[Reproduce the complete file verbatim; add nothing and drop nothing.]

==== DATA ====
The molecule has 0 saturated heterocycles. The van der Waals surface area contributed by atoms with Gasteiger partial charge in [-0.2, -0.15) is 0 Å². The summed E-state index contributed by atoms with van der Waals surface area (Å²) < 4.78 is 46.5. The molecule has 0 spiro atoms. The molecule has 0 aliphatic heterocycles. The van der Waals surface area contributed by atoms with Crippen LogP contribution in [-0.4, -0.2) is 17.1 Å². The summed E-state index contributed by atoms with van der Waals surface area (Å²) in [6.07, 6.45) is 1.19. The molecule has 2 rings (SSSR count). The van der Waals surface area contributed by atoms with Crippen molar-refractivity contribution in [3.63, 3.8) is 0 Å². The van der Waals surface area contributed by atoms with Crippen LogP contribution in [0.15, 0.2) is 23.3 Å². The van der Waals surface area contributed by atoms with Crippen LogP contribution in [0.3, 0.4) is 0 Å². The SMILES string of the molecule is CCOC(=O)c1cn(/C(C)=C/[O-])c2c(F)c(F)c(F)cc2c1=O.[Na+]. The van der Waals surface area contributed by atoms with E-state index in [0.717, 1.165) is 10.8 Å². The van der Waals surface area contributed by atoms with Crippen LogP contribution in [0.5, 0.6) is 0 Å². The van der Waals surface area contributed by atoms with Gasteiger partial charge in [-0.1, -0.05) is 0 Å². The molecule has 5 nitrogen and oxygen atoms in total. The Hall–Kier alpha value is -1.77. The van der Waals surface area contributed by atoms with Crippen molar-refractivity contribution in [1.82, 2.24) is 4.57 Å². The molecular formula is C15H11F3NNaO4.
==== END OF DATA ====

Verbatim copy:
The molecule has 0 saturated heterocycles. The van der Waals surface area contributed by atoms with Gasteiger partial charge in [-0.2, -0.15) is 0 Å². The summed E-state index contributed by atoms with van der Waals surface area (Å²) < 4.78 is 46.5. The molecule has 0 spiro atoms. The molecule has 0 aliphatic heterocycles. The van der Waals surface area contributed by atoms with Crippen LogP contribution in [-0.4, -0.2) is 17.1 Å². The summed E-state index contributed by atoms with van der Waals surface area (Å²) in [6.07, 6.45) is 1.19. The molecule has 2 rings (SSSR count). The van der Waals surface area contributed by atoms with Crippen molar-refractivity contribution in [3.63, 3.8) is 0 Å². The van der Waals surface area contributed by atoms with Crippen LogP contribution in [0.15, 0.2) is 23.3 Å². The van der Waals surface area contributed by atoms with Crippen LogP contribution in [0.3, 0.4) is 0 Å². The SMILES string of the molecule is CCOC(=O)c1cn(/C(C)=C/[O-])c2c(F)c(F)c(F)cc2c1=O.[Na+]. The van der Waals surface area contributed by atoms with E-state index in [0.717, 1.165) is 10.8 Å². The van der Waals surface area contributed by atoms with Crippen LogP contribution in [0.5, 0.6) is 0 Å². The van der Waals surface area contributed by atoms with Gasteiger partial charge in [-0.1, -0.05) is 0 Å². The molecule has 5 nitrogen and oxygen atoms in total. The Hall–Kier alpha value is -1.77. The van der Waals surface area contributed by atoms with Crippen molar-refractivity contribution in [1.82, 2.24) is 4.57 Å². The molecular formula is C15H11F3NNaO4.